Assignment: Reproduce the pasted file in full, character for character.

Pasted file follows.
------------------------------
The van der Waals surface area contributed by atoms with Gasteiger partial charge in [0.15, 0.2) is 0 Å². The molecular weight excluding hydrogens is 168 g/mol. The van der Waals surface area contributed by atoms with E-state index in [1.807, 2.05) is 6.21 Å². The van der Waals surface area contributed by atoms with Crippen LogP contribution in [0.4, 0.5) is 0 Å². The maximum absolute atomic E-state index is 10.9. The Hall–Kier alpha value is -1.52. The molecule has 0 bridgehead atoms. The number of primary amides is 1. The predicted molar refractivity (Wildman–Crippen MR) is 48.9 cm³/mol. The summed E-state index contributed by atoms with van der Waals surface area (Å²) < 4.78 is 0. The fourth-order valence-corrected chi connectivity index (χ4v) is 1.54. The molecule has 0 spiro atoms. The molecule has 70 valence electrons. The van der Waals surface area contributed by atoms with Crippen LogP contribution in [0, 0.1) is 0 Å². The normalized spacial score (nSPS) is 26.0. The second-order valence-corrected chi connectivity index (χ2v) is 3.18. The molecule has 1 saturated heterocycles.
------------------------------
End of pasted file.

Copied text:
The van der Waals surface area contributed by atoms with Gasteiger partial charge in [0.15, 0.2) is 0 Å². The molecular weight excluding hydrogens is 168 g/mol. The van der Waals surface area contributed by atoms with E-state index in [1.807, 2.05) is 6.21 Å². The van der Waals surface area contributed by atoms with Crippen LogP contribution in [0.4, 0.5) is 0 Å². The maximum absolute atomic E-state index is 10.9. The Hall–Kier alpha value is -1.52. The molecule has 0 bridgehead atoms. The number of primary amides is 1. The predicted molar refractivity (Wildman–Crippen MR) is 48.9 cm³/mol. The summed E-state index contributed by atoms with van der Waals surface area (Å²) < 4.78 is 0. The fourth-order valence-corrected chi connectivity index (χ4v) is 1.54. The molecule has 0 spiro atoms. The molecule has 70 valence electrons. The van der Waals surface area contributed by atoms with Crippen LogP contribution in [0, 0.1) is 0 Å². The normalized spacial score (nSPS) is 26.0. The second-order valence-corrected chi connectivity index (χ2v) is 3.18. The molecule has 1 saturated heterocycles.